I anticipate a number of key international and domestic economic changes which all organisations in the region, including the public sector, will need to continue to take into account in their longer-term planning and policy work. These changes include demographic shifts, increasing tourism, and different challenges from economic growth.

Demographic trends

With continuing population increase, important shifts will occur including the ongoing aging of our population, significant growth in the Maori and Pacific People’s population and the greater concentration of New Zealand ‘s population in the northern half of the North Island. The overall age 65+ population in NZ will grow from 12% to 21% by 2031. In Hawke’s Bay, while the total population grows only 4% by 2016, the Maori population will grow 10% and the Pacific People’s population by 37%.

These trends will be noted by many organisations working in our community, including the health, housing, retirement, education, social welfare and business sectors. The aging population has been one of the main factors driving increased dwelling demand in our communities, particularly for specialist retirement and elder care accommodation, and the physical and social services accompanying this demand. The education sector in the region will need to respond in appropriate ways to the specific learning needs of the growing Maori and Pacific People’s student population. Businesses will need to address to a greater extent the issues surrounding the general aging of the regional workforce and business owners. Local governments in Hawke’s Bay will need to investigate and pursue creative ways of attracting younger population segments to the region, in order to maintain a population balance in the area.

Tourism growth

Tourism growth to the region, particularly from the international visitor sector, will continue. Overseas tourism numbers to Hawke’s Bay are forecast to increase by over 20% during the next five years. Whilst domestic New Zealand visitors will continue to provide the underpinning for the tourism sector in the region (and should continue to be serviced in a high-quality manner), there will be a need for greater attention to be given to attracting and servicing the overseas visitor market. The region has made good progress in this respect in recent years and has lifted its profile internationally via such avenues as Art Deco, cruise ship visits, the food and wine industry, and international sports events and venues.

Hawke’s Bay needs to build on this base in the future. More targeted marketing, increased tourism product and higher service standards will be important elements of this. A closer link between the region’s attractive physical environment and tourism offerings will also be needed.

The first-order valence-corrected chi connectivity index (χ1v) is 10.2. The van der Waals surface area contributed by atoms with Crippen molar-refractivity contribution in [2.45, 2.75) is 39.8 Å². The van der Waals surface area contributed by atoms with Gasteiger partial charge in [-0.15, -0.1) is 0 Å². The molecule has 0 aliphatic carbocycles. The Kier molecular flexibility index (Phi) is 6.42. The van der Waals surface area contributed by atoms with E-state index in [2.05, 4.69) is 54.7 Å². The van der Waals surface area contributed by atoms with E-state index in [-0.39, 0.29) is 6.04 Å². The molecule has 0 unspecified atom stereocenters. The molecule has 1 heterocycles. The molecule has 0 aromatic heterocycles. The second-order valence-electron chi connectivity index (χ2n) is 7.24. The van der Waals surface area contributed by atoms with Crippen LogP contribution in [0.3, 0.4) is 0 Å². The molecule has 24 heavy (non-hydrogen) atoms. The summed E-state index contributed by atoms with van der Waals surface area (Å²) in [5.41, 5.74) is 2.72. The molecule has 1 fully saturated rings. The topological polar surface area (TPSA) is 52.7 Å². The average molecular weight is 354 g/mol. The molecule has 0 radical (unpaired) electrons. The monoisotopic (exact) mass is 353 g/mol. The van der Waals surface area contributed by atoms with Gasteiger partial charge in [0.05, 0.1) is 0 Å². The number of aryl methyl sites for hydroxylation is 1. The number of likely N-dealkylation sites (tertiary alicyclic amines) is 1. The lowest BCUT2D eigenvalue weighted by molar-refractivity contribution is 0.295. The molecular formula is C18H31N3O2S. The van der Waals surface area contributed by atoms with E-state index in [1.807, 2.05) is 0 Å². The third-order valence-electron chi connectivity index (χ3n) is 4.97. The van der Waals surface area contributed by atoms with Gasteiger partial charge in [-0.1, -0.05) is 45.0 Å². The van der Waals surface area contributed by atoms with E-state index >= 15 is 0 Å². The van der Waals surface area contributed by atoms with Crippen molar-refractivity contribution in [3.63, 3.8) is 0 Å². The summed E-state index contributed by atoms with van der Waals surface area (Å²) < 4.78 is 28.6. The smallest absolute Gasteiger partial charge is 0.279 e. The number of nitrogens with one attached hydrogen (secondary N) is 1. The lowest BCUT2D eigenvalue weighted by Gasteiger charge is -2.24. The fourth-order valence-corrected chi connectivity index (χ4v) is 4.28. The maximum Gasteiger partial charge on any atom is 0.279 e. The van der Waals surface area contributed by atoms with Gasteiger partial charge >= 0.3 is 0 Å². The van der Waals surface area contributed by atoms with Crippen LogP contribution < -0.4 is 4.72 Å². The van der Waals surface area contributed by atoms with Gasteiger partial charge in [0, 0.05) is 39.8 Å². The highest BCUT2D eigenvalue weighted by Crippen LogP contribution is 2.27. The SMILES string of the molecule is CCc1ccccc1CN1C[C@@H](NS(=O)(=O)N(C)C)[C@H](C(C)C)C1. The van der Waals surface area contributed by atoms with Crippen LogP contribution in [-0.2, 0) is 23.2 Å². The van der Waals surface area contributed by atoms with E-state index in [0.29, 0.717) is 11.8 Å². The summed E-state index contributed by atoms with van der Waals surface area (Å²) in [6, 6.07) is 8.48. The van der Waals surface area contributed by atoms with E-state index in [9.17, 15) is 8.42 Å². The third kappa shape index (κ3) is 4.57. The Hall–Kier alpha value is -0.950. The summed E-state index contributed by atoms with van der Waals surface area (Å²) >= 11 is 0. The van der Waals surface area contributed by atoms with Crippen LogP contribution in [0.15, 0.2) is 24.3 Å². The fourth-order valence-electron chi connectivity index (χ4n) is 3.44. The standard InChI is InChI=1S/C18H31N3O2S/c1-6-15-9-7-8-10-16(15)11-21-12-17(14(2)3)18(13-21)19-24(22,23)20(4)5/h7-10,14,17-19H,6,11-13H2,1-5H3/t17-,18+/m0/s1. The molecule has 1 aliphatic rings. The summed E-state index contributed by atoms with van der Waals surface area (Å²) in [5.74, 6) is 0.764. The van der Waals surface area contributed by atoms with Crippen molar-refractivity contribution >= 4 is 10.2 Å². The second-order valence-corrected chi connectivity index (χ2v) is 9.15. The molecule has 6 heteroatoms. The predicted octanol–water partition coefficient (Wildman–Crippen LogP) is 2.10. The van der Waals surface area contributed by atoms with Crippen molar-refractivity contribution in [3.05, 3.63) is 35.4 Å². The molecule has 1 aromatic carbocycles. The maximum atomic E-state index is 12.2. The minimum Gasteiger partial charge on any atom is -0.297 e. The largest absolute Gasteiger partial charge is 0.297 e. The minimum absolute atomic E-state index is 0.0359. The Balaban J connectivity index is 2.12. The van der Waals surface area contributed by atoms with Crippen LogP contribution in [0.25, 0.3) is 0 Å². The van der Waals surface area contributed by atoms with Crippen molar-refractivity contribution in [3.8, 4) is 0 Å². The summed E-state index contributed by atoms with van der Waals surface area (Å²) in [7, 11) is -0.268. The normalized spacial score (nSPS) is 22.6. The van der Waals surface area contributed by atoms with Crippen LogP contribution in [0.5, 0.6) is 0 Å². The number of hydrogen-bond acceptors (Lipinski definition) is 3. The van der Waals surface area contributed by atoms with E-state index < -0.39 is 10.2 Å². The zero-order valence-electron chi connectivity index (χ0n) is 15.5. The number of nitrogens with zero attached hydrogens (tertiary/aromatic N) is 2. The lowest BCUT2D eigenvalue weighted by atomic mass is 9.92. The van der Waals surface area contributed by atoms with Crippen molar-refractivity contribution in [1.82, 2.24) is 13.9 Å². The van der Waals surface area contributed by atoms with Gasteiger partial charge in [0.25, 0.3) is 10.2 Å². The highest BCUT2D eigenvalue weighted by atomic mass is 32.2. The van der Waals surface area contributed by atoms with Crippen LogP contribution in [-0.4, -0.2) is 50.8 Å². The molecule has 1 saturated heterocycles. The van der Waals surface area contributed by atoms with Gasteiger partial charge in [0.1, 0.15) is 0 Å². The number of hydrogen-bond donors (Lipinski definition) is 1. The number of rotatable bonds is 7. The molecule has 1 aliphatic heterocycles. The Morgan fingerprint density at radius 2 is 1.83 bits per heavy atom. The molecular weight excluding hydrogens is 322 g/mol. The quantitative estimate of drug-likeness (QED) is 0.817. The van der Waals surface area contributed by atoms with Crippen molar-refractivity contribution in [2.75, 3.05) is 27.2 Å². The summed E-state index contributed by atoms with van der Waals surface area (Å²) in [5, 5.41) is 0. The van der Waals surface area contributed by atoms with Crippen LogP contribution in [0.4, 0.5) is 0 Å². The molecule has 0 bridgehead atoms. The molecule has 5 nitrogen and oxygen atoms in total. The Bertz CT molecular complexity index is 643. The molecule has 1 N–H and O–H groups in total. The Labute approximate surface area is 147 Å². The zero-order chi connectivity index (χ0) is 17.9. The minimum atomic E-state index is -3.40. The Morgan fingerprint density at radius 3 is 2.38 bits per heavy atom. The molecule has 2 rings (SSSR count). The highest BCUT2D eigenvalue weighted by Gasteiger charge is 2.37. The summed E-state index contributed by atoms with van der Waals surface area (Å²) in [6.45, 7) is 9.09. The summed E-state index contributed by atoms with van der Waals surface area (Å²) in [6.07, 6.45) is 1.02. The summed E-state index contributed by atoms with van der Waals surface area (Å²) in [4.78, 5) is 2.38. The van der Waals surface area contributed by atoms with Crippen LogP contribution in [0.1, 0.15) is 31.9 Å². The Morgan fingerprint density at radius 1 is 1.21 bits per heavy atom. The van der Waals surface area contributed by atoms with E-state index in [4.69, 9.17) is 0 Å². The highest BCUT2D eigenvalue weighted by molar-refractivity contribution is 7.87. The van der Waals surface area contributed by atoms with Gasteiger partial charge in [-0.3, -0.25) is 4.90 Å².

Economic growth prospects

Following a prolonged period (since around Year 2000) of relatively strong economic growth in Hawke’s Bay, the current forecasts are for a generally slower pace of growth over the next five years or so. Enterprises in the region producing mainly for the local market will need to be aware of this situation and make the necessary adjustments, including a greater focus on operational efficiencies, increased product and service marketing, and exploration of new markets both within and outside Hawke’s Bay. Potential new business markets also include those connected with the environment, such as addressing the impacts of climate change, alternative sustainable energy sources, reducing carbon emissions and minimizing the adverse impacts of the agricultural sector on the environment.

Those regional businesses producing for the international market should note the forecast strong growth for Asian countries such as China, India, Vietnam, Indonesia, Malaysia and the Philippines. Hawke’s Bay businesses should seek to better exploit the emerging market opportunities associated with the growing global awareness and interest in the quality of the physical environments within which we live and do business.

Sean Bevin

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  1. how about checking out HB dump charges. Talk about clean green NZ

    you need to take out a mortagage to go to the dump.

    rate payers paid for the transfer stations then get stung when we use them . fuel has gone down so why hasn,t the dump charges?

    we don,t mind something but $21.00 for a ute load.

  2. Sean Bevin, (our respected ecomonist) in Trends for HB is aware of a growing underclass of youth in Napier and Hastings who are not part of, nor remotely aware of any positive trends around that will provide such youth with any confidence,

    Are our youth part of any future vision. that offers them hope for a life,(other than violence and incarceration)?

    Perhaps overdue for planners/economists to suggest warnings and seek solutions to this lack of inclusiveness ,rather than leave this growing serious anomoly to undervalued social workers (tired of being gloom merchants) that few on the move upwards,, take notice of anyway..

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